Recently a 1977 issue of The Diversifier that I’d never seen before passed through my hands. It included a memoir of Edmond Hamilton by E. Hoffmann Price and a two-pager I hadn’t known about, in which Fritz Leiber discussed his tribulations trying to land stories with Weird Tales magazine — and his one meeting with WT editor Farnsworth Wright.
Got me thinking about magazines. . . .
My main theory about magazines is pretty simple, and obvious: if you’re doing a magazine, you have to come out frequently. If you’re Esquire or Playboy or Newsweek back in the day, no problem. You’ve got money, a production and editorial staff — you ought to be as regular as clockwork.
If you’re a fan or semi-pro zine like The Diversifier, though, you’ve got hurdles to leap — no real budget, no staff, just a guy or two with a dream. The fact is that most fan mags in my experience are lucky if they can release an issue a year, but The Diversifier kept them coming, hitting around thirty issues or so before finally folding. I wasn’t there for the long haul, but I got involved in the early days of that mag when I first came to San Francisco in 1974 — did articles, fan art, even helped crank out issues on a mimeograph machine, if you can believe that. Caveman stuff!
I always count the first seven or eight issues of The Diversifier as one of “my” credits, since I was chipping in, doing my bit.
But overall I haven’t done that much with any given magazine — yeah, I am a presence in the eldritch Harry Morris zine Nyctalops, one of my faves. I co-edited that time-lost and delightfully eccentric annual The Romantist, which NEVER came out annually, and I assisted with the great — and frequent — The Cimmerian during its five-year run. And I have appeared in a few regulation mags along the way, such as Firsts or PW or AHMM — at least for awhile.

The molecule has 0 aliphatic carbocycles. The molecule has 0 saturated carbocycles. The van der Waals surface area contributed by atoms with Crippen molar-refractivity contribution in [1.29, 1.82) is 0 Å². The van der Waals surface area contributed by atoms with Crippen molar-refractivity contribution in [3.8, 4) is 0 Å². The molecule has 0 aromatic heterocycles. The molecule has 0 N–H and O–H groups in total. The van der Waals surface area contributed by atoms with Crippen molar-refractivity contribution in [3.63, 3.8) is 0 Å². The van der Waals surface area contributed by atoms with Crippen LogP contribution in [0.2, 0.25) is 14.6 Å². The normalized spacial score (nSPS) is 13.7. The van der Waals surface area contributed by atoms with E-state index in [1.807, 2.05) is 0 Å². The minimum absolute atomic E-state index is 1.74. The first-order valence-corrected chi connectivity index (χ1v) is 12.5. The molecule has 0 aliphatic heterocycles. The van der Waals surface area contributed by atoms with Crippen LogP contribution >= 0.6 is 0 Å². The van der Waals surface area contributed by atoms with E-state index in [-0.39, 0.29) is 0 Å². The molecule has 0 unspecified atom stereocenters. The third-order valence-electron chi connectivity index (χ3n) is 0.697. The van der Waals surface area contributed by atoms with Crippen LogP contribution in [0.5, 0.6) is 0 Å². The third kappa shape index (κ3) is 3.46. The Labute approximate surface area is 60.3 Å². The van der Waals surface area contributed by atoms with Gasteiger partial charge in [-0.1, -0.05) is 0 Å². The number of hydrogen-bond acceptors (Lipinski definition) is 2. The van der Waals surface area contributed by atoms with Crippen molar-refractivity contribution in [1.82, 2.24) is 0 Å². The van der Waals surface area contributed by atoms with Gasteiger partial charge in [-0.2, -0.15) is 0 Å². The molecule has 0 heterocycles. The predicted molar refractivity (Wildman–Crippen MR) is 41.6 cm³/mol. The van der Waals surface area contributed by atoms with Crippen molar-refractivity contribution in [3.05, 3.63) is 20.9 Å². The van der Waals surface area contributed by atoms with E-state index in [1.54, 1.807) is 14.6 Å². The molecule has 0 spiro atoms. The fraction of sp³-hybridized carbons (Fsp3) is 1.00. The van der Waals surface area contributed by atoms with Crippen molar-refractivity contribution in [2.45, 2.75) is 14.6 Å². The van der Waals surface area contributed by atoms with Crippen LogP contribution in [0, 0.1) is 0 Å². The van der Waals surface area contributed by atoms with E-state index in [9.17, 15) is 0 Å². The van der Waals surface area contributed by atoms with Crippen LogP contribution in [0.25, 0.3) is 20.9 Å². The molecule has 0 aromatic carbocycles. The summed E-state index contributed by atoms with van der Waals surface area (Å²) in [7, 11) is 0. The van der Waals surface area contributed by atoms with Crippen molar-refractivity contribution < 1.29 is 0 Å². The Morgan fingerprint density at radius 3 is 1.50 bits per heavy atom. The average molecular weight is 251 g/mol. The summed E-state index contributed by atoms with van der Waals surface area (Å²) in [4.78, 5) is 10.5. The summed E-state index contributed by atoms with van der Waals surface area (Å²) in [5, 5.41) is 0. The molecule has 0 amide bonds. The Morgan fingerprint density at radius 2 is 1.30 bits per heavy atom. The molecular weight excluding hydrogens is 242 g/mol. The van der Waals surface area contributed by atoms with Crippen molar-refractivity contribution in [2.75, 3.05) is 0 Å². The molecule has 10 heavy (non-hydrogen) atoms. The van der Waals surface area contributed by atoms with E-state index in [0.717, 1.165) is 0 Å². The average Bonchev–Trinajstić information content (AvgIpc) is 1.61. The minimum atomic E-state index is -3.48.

Which is why I’m happy to note that Matthew Asprey is chugging along and has a second issue of his magazine Contrappasso available right now. Looks like he has a really good shot at getting it going on a regular schedule — in short, a real magazine.
I blurbed the first issue because Matthew has been out on the tour, but more because it included a long piece by Up and Down These Mean Streets favorite Floyd Salas. Floyd shows up again in the second issue with a group of poems and line drawings, including the long poem “Steve Nash, Homosexual Transient” which I’ve heard Floyd do at readings. And in addition to the other contents, I figure people who lurk around this website would be interested in the sixty-plus pages of interview done with Elmore Leonard that appear this time — Elmore isn’t an absolute fave of mine, like Willeford, but he’s close enough.
And if you like what you see there, Matthew has a novella titled Angelique in San Francisco which you can pick up as a free ebook — and Floyd has polished up his personal website, added more stuff, not long ago — check it out if you haven’t surfed into Floydville in awhile.